This year has been a remarkable one. With celebrities dropping like flies and America`s political biosphere on fire, it is good to look back and reflect on all the good and bad things these past 365 days have brought. Of course, living in Japan is a whole other story. When you stay here for long enough, the outside world starts to look like some distant memory; nothing can touch you. For some, this means the stress of war, turmoil and new presidents (not necessarily talking about Trump here. Iceland also got a new president this year, albeit one with less fabulous hair). Some people come to Japan to run away from their problems. The problem is that this country is not free from its own problems. Troubleshooting in a completely different environment is not for the faint of heart, and many well-meaning individuals buckle under the pressure and leave within a few months. There is a term I often refer to when discussing the expat experience: The Honeymoon Period. For those not familiar with the term, The Honeymoon Period is the time period in the beginning of your stay somewhere unfamiliar, where everything seems perfect. The flowers smell fresher, the air is cleaner, the people more polite, trains on time and the food. Oh my Glob, the food! Like an explosion of feel-good senses burst from your brain and permeates everything you see. Even the homeless people seem to be smiling. Now, as we hopefully know by now, all good things come to an end. It is sad but true. You wake up one morning and you find an uncooked rice in your bowl of gyudon. You drop your change from the conbini because the teller put the coins on top of the receipt again. Some kid yelled “Why Japanese people!” at you for the three-thousandth time and something inside you. Just. Snaps. This is when the honeymoon period ends. The time it takes differs between people. For some it takes only a few months. For others, a few years. The most common timeframe I`ve heard is two years. It seems that the second or third year for expats is the hardest one. I guess it has something to do with starting to see patterns in life. You`ve experienced the same things before, the veil of freshness drops and your brain starts getting bored. And when it gets bored, it starts focusing on the negative parts in life. And that`s when you`re in trouble. For myself, I have no idea where I am on the “honeymoon-period-curve”. I am on my third consecutive year in Japan, but my fourth in total. I have experienced some hardship and annoyances during that time, but never have I gotten close to saying “well, it has been fun. I`m leaving. See ya never!”. So for the difficulties of 2016, I would only count the minor grievances as a collective, rather than one big event. And even then, these annoyances don`t add up to me wanting to pack my bags.   So, without further ado, I present the top 5 gripes of 2016 in no particular order. 1. The amount of people (hito-gomi). There are so many people in Japan. There are so many people in the cities. There are so many people in my train station. Why can I not get a seat on the train at 7:30 on a Wednesday in the most populated station in West Japan? Why is everybody pushing me? Why is that person running? What does he know that I don`t? Don`t you dare steal that seat. I saw it first! What`s that smell? Why is a school baseball team taking the train now? Despite all that, I actually really like riding trains. 2. Polite versions of already polite enough words There`s the plain form, there`s the polite form, there`s the super polite form and probably twenty more forms. I barely mastered using the desu-masu forms, and the teller in the Disney store just asked me something I couldn`t understand. I say “eh?” and the teller replies “puresento?” like I`m a damn fool. Even now, I cannot recall what she actually said, but I know it was not a “masu” form of any word I know. Or maybe it is. Now, the real reason I don`t understand is because I haven`t bothered to learn as much as I should have. That doesn`t make me feel any better, you know! 3. The lack of sleep Japan has such variety. There are so many things to do here. Everything is available almost any time of the day. 24/7 entertainment. Why would you want to leave? Why would you want to sleep? So what if you have to wake up at 6:30 to dance in front of hundreds of 6 year olds. You can survive on 3 hours of sleep and coffee. There is no escape. Sleep or boundless entertainment. Choose one and regret the other. 4. The variety Why buy this when you can buy that? This place has a discount, but this place uses point cards. If you sign up now, this place offers a free takoyaki machine with your purchase. Options, options, options! Sometimes I wish for a world that has just ONE STATE APPROVED TOILET PAPER TYPE. And then I remember that I actually like takoyaki. Oh well. 5. The weather It`s too sunny. It`s too cloudy. It`s too rainy. It never snows! It`s too cold! Why can`t it be summer in wintertime and winter in summertime? Why is the weather not like it used to be back home? What? It`s because I`m not home? What`s this nonsense? Now, as you may have noticed, these are extremely minor annoyances. Barely worth mentioning. And all of them can be summed up to my own personal view of the world. My own failures as a person, my own inexperience and my own irrational, egotistical ways. And that is the way of the world. We all get upset sometimes that the world doesn`t revolve around us. And that`s quite alright. As long as we recognize and deal with our feelings in a productive, safe manner (Batting center!), it`s alright to feel the way we feel. If you start feeling overwhelmed and alone, just remember that there are options (options, options, options!). We all get into a slump every once in a while. As Doctor Seuss said, there are plenty of ways to “unslump” yourself. 2016 is coming to an end. The next year will promise another four seasons and a whole lot of reasons to leave the country. It also gives us just as many reasons to stay. So let`s rejoice and count our lucky stars we`re not celebrities.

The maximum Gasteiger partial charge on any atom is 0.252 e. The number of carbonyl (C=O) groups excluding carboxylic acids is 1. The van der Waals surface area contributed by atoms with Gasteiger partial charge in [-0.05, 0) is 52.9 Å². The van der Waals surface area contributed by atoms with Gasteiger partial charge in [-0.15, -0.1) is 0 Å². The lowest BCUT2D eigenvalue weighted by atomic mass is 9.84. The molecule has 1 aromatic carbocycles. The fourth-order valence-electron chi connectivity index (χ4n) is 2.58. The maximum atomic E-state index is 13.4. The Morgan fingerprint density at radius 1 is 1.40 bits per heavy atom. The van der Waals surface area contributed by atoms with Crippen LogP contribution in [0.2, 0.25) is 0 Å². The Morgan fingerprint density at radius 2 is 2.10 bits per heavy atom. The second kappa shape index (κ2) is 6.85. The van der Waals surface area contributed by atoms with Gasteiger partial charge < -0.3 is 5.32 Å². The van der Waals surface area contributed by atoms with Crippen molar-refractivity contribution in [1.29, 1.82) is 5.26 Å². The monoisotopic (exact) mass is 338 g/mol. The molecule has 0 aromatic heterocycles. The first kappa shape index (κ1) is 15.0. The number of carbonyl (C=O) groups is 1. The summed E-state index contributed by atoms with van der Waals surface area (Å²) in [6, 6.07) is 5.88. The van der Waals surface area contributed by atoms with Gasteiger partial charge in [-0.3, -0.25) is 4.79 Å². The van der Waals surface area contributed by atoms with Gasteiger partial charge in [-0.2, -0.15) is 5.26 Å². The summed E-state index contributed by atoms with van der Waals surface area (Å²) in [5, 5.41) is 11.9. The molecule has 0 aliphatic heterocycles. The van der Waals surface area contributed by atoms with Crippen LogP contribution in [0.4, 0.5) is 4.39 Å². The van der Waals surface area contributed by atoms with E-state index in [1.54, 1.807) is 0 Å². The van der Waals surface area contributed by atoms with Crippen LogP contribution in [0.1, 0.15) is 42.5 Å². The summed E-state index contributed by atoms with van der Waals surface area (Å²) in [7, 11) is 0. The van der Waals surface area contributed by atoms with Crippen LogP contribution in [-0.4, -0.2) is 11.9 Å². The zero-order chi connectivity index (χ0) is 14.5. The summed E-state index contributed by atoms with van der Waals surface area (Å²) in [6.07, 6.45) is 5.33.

Oshogatsu ( New Year ) in Japan